2012 Season Recap
Greg Schiano brought a much different demeanor to Tampa Bay in 2012, his first on the Buccaneers sideline, than predecessor Raheem Morris. In the end, though, the results were about the same.
Morris was fired when a promising 4-2 start to 2011 devolved into a 4-12 disaster. Enter the disciplinarian Schiano, who immediately began remolding the roster in his vision (goodbye, Kellen Winslow!). But while it wasn't quite as a drastic, his first season was also marked by a second-half collapse, from 6-4 to a 7-9 final mark, including an ugly 41-0 loss to the Saints in Week 15.
Schiano couldn't really do much to fix what was ailing Josh Freeman, either. Coming off of a lackluster 2011, getting the guy once thought to be the team's franchise quarterback back in rhythm was the prime objective. But Freeman was dreadful after a five-game stretch from Weeks 6 to 10 in which he had a rating over 100, finishing the season with 17 interceptions and 10 fumbles (2 lost) and creating serious doubts about the team's future under center.
Despite the team's continued struggles to win after Halloween, fans in Tampa Bay should come away from 2012 feeling good about a few things beside the three-win improvement. Those positives were embodied in one promising end-of-season win over a full-strength Falcons team in Week 17, one in which the Buccaneers allowed just 278 total yards and 65 on the ground while moving the ball efficiently and bottling up Atlanta's explosive offense on third down. It was the type of physical, sound win people expected Schiano to bring to Tampa Bay, and the type the locals hope to see a lot more of in 2013.
Stat To Feel Good About
If It Ain't Broke ...
The Bucs have invested a lot of high picks into their defensive line of late. The plan hasn't done much for the pass rush (27 sacks in 2012, 29th in the league), but it is paying off against the run. There is really no weak link for opponents to run at among the Tampa Bay front four. The Bucs cut their rushing yards allowed per game from 156.1 in 2011 to 82.5 last year, the first team since the merger to go from worst to first in run defense.
Must Fix It
Everyone knew the Bucs needed secondary help when they drafted Barron, but his true specialty is playing closer to the box and against the run. Expecting him to cover the league's athletic tight ends as a rookie was too much. He'll get better in that regard, but he's never going to be an elite coverage safety. The answer is to surround him with better talent. Ronde Barber found the fountain of youth in his first season at free safety, but you can't expect another year like the one the soon-to-be 38-year-old had.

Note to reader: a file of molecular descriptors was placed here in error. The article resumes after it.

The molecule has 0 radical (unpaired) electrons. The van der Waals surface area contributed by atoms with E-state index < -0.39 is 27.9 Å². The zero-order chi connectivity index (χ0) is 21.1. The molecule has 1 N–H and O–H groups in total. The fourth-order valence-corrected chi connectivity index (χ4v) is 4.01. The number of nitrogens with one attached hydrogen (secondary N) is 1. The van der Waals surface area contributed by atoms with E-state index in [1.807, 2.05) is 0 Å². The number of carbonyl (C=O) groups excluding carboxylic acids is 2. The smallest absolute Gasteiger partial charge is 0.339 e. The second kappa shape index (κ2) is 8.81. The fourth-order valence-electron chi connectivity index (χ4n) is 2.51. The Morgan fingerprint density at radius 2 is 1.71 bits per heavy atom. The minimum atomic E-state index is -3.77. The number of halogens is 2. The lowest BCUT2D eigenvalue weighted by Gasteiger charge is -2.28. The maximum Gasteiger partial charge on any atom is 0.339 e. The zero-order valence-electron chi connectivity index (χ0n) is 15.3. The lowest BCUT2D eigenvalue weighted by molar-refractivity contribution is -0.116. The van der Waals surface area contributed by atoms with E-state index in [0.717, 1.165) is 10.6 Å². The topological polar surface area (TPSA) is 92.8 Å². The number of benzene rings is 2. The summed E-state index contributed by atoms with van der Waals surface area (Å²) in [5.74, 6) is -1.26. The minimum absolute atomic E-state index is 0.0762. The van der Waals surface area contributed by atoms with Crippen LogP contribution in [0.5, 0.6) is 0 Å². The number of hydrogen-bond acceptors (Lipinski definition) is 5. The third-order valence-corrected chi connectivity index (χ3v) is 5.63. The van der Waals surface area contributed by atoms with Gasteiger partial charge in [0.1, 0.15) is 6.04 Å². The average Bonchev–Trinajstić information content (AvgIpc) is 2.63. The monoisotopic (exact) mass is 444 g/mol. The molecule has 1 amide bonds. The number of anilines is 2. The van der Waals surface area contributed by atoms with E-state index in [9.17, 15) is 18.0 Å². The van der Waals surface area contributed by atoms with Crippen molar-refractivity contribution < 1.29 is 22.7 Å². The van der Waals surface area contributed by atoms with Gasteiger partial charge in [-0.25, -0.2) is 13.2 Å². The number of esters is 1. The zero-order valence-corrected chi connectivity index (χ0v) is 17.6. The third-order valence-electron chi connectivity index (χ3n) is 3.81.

Meanwhile, the corners are atrocious, especially after the trade that sent Aqib Talib to New England. (There's a reason the team was dead last in pass defense.) Eric Wright was particularly dreadful after inexplicably getting a big-money deal from Tampa Bay before the season, and E.J. Biggers is a decent depth cornerback who was forced to play too large a role after Talib's exit. Loading the secondary with better talent around Barron will free him from being stuck in isolated coverage and allow him to better play to his strengths. Their draft spot (13th overall) isn't an ideal value spot for any of the rookie corners (unless Alabama's Dee Milliner falls), but there is a bounty of second-round talent for the team to pick from, in addition to going hard after any of the top potential free agents like Brent Grimes, Cary Williams or Dominique Rogers-Cromartie.
More On The To-Do List
What We'll Be Saying In July
The Bucs have plenty of money, and proved last year that they're not afraid to spend it. But will there be anyone really worth spending it on? Last year the team threw money at Wright, to the football nation's bewilderment, and a big contract didn't automatically just make Wright a good player.
None of the three potential free-agent options at corner are guaranteed to actually become available, and there aren't many decent fallback options beside Sean Smith (the pickings are even slimmer in the free safety market). At the team's other big problem, under center, don't expect it to be a big player either in the draft or free agency. The Bucs are going to play this year out with Freeman, and that's a giant shoe dangling over the team's 2013, threatening to drop at any second.
We'll be looking at the Bucs and seeing a team that has improved in the secondary, but maybe not enough, with a quarterback that threatens to destroy a team that should otherwise be squarely in the playoff race.